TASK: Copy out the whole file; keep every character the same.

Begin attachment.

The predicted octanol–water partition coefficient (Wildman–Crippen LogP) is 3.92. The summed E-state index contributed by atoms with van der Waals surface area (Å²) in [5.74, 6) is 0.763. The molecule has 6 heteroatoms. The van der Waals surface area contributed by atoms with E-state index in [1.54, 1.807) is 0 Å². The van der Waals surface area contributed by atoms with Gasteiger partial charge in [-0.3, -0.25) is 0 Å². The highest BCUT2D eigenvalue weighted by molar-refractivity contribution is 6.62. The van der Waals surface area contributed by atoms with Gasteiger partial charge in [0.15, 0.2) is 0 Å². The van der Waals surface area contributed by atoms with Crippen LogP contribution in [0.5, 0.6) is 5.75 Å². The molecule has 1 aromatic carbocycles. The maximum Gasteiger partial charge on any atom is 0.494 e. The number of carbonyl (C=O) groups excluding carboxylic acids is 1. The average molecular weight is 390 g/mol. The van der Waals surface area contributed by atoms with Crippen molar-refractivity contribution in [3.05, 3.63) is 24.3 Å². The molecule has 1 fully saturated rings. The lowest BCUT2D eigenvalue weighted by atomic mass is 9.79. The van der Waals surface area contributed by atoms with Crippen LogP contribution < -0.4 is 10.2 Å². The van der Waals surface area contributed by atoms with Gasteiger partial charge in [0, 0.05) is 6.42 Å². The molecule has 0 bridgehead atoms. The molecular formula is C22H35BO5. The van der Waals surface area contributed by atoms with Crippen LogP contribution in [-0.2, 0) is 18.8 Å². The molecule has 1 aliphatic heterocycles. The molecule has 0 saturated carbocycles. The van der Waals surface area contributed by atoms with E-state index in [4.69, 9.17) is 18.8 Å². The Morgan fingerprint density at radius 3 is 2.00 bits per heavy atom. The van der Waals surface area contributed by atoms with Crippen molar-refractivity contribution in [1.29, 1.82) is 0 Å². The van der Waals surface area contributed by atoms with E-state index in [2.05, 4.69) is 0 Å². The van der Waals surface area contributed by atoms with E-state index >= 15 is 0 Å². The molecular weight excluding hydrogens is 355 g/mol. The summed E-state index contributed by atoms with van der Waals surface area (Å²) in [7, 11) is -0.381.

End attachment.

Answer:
The predicted octanol–water partition coefficient (Wildman–Crippen LogP) is 3.92. The summed E-state index contributed by atoms with van der Waals surface area (Å²) in [5.74, 6) is 0.763. The molecule has 6 heteroatoms. The van der Waals surface area contributed by atoms with E-state index in [1.54, 1.807) is 0 Å². The van der Waals surface area contributed by atoms with Gasteiger partial charge in [-0.3, -0.25) is 0 Å². The highest BCUT2D eigenvalue weighted by molar-refractivity contribution is 6.62. The van der Waals surface area contributed by atoms with Gasteiger partial charge in [0.15, 0.2) is 0 Å². The van der Waals surface area contributed by atoms with Crippen LogP contribution in [0.5, 0.6) is 5.75 Å². The molecule has 1 aromatic carbocycles. The maximum Gasteiger partial charge on any atom is 0.494 e. The number of carbonyl (C=O) groups excluding carboxylic acids is 1. The average molecular weight is 390 g/mol. The van der Waals surface area contributed by atoms with Crippen molar-refractivity contribution in [3.05, 3.63) is 24.3 Å². The molecule has 1 fully saturated rings. The lowest BCUT2D eigenvalue weighted by atomic mass is 9.79. The van der Waals surface area contributed by atoms with Crippen LogP contribution < -0.4 is 10.2 Å². The van der Waals surface area contributed by atoms with Gasteiger partial charge in [0, 0.05) is 6.42 Å². The molecule has 0 bridgehead atoms. The molecular formula is C22H35BO5. The van der Waals surface area contributed by atoms with Crippen LogP contribution in [-0.2, 0) is 18.8 Å². The molecule has 1 aliphatic heterocycles. The molecule has 0 saturated carbocycles. The van der Waals surface area contributed by atoms with E-state index in [4.69, 9.17) is 18.8 Å². The Morgan fingerprint density at radius 3 is 2.00 bits per heavy atom. The van der Waals surface area contributed by atoms with Crippen molar-refractivity contribution in [1.29, 1.82) is 0 Å². The van der Waals surface area contributed by atoms with E-state index in [2.05, 4.69) is 0 Å². The van der Waals surface area contributed by atoms with E-state index >= 15 is 0 Å². The molecular weight excluding hydrogens is 355 g/mol. The summed E-state index contributed by atoms with van der Waals surface area (Å²) in [7, 11) is -0.381.